Last edited: Nov 8, 2014
  6. aart

    aart Chicken Juggler! Premium Member

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    Just curious, what is your climate and how long have you had how many chickens in this setup?
    Oh, I hope you update this thread with pics and how you made it thru winter.
     
  7. Temp

    Temp Out Of The Brooder

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    Well this is today we are in NE VT. so it could drop below 0 anytime but usually not until early Dec.
     
  8. teach1rusl

    teach1rusl Love My Chickens



    Your housing seems very adequate in size...not sure who indicated it would be too small??? Your run, on the other hand, is cramped. Hopefully you're able to let them out for some ranging/exercise daily.

    Even my veterinarians talk about how free ranged birds are overall healthier than caged birds. They are partly referring to stocking density, because the more birds you have crammed into a given space ultimately means higher incidences of parasites and health issues. Plus it's just less work/easier management cleaning an area less densely stocked....
     
  9. aart

    aart Chicken Juggler! Premium Member

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    How old are your chooks and how long have you had them?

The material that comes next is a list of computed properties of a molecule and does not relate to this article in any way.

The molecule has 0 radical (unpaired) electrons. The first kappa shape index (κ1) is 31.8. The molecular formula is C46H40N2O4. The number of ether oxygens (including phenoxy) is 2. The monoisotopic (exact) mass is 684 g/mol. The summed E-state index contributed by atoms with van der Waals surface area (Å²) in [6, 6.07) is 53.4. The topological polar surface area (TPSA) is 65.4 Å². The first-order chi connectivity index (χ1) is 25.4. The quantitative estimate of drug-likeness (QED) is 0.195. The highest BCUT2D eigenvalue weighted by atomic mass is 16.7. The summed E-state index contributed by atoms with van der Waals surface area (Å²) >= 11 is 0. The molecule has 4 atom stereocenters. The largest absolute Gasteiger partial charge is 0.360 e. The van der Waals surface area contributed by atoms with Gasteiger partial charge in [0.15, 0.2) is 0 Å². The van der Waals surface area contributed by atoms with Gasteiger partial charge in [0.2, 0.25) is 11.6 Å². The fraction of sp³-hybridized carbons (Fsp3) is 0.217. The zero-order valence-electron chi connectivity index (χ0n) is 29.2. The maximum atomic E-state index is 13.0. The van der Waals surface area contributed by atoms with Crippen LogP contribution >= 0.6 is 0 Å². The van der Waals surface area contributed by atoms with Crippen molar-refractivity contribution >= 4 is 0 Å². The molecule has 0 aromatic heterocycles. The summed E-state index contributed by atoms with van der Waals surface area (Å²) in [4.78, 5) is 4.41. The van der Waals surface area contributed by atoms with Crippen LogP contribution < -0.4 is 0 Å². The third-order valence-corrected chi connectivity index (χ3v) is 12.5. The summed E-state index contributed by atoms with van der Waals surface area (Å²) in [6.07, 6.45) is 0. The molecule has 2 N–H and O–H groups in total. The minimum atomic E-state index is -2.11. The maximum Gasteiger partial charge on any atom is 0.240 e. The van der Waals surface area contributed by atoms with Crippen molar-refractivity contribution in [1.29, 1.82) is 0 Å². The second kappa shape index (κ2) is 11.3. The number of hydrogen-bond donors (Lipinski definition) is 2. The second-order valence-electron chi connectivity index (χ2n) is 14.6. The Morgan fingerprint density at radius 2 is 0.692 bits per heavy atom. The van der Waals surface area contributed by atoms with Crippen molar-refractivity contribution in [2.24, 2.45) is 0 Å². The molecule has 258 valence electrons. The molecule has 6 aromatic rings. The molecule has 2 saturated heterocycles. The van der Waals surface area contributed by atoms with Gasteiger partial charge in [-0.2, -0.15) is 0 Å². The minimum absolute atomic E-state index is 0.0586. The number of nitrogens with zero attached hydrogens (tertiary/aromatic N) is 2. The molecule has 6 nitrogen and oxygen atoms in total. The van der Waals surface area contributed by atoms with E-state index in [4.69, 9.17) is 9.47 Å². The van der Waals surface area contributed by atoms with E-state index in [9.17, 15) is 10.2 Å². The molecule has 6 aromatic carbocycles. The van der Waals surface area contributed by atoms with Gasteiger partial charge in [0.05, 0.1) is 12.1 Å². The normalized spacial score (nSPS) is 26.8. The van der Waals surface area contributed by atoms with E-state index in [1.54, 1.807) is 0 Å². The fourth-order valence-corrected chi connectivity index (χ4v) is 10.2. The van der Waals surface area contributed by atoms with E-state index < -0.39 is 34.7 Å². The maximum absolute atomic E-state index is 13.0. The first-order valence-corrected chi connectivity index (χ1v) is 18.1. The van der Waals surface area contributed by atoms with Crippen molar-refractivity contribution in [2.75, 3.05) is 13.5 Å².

Do they free range....in the snow?
     
  10. Temp

    Temp Out Of The Brooder

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    The consensus has been since my first post several months ago that my coop is just barely adequate and the run is too small. They get to free range for an hour or two in the evening most days. Nov. in VT tends to be cloudy and cold with lots of rain and a little snow. We had 2 days in a row last week that the wind blew all day and night with intermittent cold rain, we kept them in. There will be some days during the winter that will be cold with blowing and drifting snow or perhaps freezing rain. I am sure some of those days will be way too nasty for them to go outside. My focus on those days will be on keeping them well bedded, fed and watered. I also intend to hang a mesh bag with goodies for them to peck at, perhaps a winter squash or some alfalfa hay. Since my coop is high enough to walk into I may even add more perches and roosts just to give them more options for a place to be.